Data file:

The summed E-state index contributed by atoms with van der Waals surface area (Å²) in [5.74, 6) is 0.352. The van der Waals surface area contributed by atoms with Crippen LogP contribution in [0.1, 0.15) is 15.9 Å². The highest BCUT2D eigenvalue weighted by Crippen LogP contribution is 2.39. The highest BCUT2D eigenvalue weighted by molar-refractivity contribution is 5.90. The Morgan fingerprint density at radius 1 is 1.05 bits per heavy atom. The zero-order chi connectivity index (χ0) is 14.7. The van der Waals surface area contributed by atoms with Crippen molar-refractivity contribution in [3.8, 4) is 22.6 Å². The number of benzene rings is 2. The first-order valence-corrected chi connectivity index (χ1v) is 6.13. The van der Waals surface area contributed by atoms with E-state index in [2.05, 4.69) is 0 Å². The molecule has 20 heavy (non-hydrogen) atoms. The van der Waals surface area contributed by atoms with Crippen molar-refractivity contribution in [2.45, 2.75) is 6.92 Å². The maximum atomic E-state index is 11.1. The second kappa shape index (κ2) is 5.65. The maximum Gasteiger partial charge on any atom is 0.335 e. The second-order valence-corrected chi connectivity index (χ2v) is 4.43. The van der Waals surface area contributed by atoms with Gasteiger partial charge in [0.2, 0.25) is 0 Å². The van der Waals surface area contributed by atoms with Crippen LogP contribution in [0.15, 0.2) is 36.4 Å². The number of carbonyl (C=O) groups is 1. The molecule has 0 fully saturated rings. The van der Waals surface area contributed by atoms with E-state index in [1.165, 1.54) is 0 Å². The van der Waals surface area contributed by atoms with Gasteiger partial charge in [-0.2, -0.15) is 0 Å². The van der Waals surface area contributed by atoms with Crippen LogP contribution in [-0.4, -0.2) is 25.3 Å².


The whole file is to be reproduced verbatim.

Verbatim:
The summed E-state index contributed by atoms with van der Waals surface area (Å²) in [5.74, 6) is 0.352. The van der Waals surface area contributed by atoms with Crippen LogP contribution in [0.1, 0.15) is 15.9 Å². The highest BCUT2D eigenvalue weighted by Crippen LogP contribution is 2.39. The highest BCUT2D eigenvalue weighted by molar-refractivity contribution is 5.90. The Morgan fingerprint density at radius 1 is 1.05 bits per heavy atom. The zero-order chi connectivity index (χ0) is 14.7. The van der Waals surface area contributed by atoms with Crippen molar-refractivity contribution in [3.8, 4) is 22.6 Å². The number of benzene rings is 2. The first-order valence-corrected chi connectivity index (χ1v) is 6.13. The van der Waals surface area contributed by atoms with E-state index in [2.05, 4.69) is 0 Å². The molecule has 20 heavy (non-hydrogen) atoms. The van der Waals surface area contributed by atoms with Crippen molar-refractivity contribution in [2.45, 2.75) is 6.92 Å². The maximum atomic E-state index is 11.1. The second kappa shape index (κ2) is 5.65. The maximum Gasteiger partial charge on any atom is 0.335 e. The second-order valence-corrected chi connectivity index (χ2v) is 4.43. The van der Waals surface area contributed by atoms with Gasteiger partial charge in [0.2, 0.25) is 0 Å². The van der Waals surface area contributed by atoms with Crippen LogP contribution in [0.15, 0.2) is 36.4 Å². The number of carbonyl (C=O) groups is 1. The molecule has 0 fully saturated rings. The van der Waals surface area contributed by atoms with E-state index in [1.165, 1.54) is 0 Å². The van der Waals surface area contributed by atoms with Gasteiger partial charge in [-0.2, -0.15) is 0 Å². The van der Waals surface area contributed by atoms with Crippen LogP contribution in [-0.4, -0.2) is 25.3 Å².